Every good-sized city in Spain has a Judería, or ancient Jewish ghetto. Sephardic Jews lived in Spain from early Roman times, before the Christian era, until the late 15th century. The term Sephardic or Sephardi means Spanish or Hispanic and typically refers to Jews whose origin is the Iberian peninsula – Spain and Portugal. For centuries they co-existed peacefully with both Muslims and Christians. In fact many Jews immigrated to Spain during the years of Moorish rule because of the thriving intellectual life and the religious tolerance of the Muslims.
But in the late 13th century the Catholic monarchs in northern Spain began a reconquest of the Iberian peninsula for Christianity. Only the emirate at Granada (with the Alhambra as its base) was allowed to remain in an otherwise Christian Spain. The Christians were not as tolerant of the Jews as the Moors were, and there were open and brutal persecutions. Many Jews converted to Christianity to avoid persecution, which satisfied the Christians for a couple of centuries, until the Christian monarchs began to doubt the sincerity of the newly converted and suspected them of encouraging other new converts to join them in practicing Judaism in private.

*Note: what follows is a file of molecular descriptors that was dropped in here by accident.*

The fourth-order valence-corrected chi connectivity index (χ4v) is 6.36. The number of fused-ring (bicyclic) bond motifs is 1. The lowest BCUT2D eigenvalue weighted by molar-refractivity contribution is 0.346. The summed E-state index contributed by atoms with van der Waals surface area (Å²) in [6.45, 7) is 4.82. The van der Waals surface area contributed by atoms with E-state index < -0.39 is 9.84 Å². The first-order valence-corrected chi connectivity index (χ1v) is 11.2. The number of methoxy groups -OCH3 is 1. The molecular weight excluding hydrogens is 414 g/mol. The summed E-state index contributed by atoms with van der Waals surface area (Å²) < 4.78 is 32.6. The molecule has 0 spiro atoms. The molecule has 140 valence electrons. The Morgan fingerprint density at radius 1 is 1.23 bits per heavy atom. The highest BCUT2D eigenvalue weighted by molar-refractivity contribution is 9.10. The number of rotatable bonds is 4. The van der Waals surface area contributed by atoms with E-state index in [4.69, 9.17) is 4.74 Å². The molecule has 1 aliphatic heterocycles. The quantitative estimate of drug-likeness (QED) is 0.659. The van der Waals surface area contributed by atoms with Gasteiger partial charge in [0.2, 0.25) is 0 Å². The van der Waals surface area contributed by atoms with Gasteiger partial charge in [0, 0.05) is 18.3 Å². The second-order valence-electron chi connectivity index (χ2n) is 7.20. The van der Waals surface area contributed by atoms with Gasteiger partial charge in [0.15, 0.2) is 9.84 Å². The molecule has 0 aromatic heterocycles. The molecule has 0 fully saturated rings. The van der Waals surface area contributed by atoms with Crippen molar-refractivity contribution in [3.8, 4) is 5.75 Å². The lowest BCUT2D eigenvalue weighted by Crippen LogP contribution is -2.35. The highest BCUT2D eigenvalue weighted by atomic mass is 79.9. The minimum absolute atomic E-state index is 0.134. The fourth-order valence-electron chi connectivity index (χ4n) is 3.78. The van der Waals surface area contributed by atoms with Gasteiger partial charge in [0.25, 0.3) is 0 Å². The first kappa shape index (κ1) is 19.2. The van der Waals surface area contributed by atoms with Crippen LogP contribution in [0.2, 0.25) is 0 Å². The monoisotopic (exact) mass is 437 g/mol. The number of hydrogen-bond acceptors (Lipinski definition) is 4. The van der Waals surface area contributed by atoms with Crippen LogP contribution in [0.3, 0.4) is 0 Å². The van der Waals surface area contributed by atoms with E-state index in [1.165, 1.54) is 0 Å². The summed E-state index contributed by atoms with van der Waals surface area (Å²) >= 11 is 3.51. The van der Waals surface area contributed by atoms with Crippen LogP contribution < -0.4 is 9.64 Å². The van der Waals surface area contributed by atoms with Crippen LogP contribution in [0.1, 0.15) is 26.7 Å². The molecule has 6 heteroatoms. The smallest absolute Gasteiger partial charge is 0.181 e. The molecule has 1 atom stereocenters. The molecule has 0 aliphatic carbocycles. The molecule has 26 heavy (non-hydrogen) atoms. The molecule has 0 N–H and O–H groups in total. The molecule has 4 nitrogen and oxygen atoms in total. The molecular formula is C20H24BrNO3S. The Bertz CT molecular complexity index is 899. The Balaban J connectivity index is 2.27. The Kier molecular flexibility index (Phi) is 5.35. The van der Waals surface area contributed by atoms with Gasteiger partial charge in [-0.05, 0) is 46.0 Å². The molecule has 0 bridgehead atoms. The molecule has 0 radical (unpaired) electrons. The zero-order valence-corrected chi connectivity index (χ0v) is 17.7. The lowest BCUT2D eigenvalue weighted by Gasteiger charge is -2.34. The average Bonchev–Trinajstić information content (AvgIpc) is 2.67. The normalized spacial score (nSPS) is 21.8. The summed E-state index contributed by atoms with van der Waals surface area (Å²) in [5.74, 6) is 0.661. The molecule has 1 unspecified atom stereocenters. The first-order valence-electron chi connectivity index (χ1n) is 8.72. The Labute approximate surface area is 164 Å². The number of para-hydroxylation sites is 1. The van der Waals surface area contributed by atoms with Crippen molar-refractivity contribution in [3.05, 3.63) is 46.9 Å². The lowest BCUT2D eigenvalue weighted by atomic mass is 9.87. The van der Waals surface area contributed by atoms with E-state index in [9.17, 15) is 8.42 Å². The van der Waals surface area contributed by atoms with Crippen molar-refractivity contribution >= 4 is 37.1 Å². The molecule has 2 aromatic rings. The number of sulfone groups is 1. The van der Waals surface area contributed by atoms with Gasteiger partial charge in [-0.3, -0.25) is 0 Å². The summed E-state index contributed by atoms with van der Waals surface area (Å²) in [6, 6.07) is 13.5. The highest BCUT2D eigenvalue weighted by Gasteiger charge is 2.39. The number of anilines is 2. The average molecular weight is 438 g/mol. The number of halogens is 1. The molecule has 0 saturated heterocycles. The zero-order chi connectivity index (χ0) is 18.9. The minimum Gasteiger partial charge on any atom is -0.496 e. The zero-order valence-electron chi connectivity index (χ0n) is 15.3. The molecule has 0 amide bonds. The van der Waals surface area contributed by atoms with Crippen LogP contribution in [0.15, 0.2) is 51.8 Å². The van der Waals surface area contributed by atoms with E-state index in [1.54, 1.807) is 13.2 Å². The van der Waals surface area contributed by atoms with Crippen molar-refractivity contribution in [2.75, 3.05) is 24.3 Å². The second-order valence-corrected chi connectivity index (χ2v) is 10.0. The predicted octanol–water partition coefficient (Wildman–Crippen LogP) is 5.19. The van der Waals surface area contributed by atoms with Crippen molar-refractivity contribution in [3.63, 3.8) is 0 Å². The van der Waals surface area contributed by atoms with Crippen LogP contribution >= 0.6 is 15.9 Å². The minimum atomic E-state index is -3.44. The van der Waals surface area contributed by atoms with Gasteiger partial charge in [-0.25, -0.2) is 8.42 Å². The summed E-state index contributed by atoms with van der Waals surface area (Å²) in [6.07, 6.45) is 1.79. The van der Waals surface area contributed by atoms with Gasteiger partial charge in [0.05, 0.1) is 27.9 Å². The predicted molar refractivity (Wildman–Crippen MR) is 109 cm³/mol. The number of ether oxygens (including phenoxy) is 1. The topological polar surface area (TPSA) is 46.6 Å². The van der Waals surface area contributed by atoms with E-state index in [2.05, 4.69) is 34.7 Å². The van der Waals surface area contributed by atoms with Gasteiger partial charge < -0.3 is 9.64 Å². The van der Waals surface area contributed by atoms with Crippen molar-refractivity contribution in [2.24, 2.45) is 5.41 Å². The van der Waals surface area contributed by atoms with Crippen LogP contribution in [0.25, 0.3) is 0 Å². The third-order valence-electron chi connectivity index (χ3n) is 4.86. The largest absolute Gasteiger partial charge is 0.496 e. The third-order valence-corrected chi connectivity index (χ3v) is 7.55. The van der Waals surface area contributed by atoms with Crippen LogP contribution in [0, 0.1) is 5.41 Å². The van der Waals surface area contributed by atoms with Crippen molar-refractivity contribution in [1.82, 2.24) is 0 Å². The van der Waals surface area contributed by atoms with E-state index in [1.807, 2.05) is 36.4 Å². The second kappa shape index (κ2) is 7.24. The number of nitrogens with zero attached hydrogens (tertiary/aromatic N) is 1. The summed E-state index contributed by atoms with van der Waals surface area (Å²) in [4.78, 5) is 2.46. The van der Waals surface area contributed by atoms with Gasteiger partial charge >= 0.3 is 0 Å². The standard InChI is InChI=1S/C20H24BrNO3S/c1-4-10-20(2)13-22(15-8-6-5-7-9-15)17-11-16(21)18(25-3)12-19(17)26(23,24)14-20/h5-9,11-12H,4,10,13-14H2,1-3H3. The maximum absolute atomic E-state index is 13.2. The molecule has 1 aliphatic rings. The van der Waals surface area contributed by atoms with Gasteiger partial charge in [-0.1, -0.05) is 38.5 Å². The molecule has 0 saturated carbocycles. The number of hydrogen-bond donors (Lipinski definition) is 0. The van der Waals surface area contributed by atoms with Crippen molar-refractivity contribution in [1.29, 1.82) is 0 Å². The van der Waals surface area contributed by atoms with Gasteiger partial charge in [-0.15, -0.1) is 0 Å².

In 1487 Fernando and Isabel decided to get to the bottom of the issue by “inquiring” into the sincerity of the converts’ dedication to Christianity; hence, the Spanish Inquisition. Tragically these interviews, left in the hands of some decidedly anti-Semitic inquisitors, degenerated into torture and death.
Those who still openly practiced Judaism were given a choice: 1) convert to Catholicism, 2) leave Spain, or 3) face execution. Without a doubt, an appalling era in Spanish history that continued for almost four centuries.
In 2014, the Spanish government passed a law granting dual citizenship to Jews who can trace their ancestry back to Sephardic roots in Spain to “compensate for shameful events in the country’s past.” Just a few weeks ago, 4302 Jews were granted Spanish citizenship under this new law. It is expected that 90,000 Jews will apply for citizenship.
No, it doesn’t erase the past, but it’s a start at healing an open wound.
Today these Juderías are a fascinating maze of narrow, whitewashed alleyways and gorgeous, miniature plazas. So far, Córdoba’s is our favorite. We loved getting lost among the shops, restaurants, and artisan studios. Some of the space has also been converted into residences with beautiful flowered courtyards in the Andalucían style.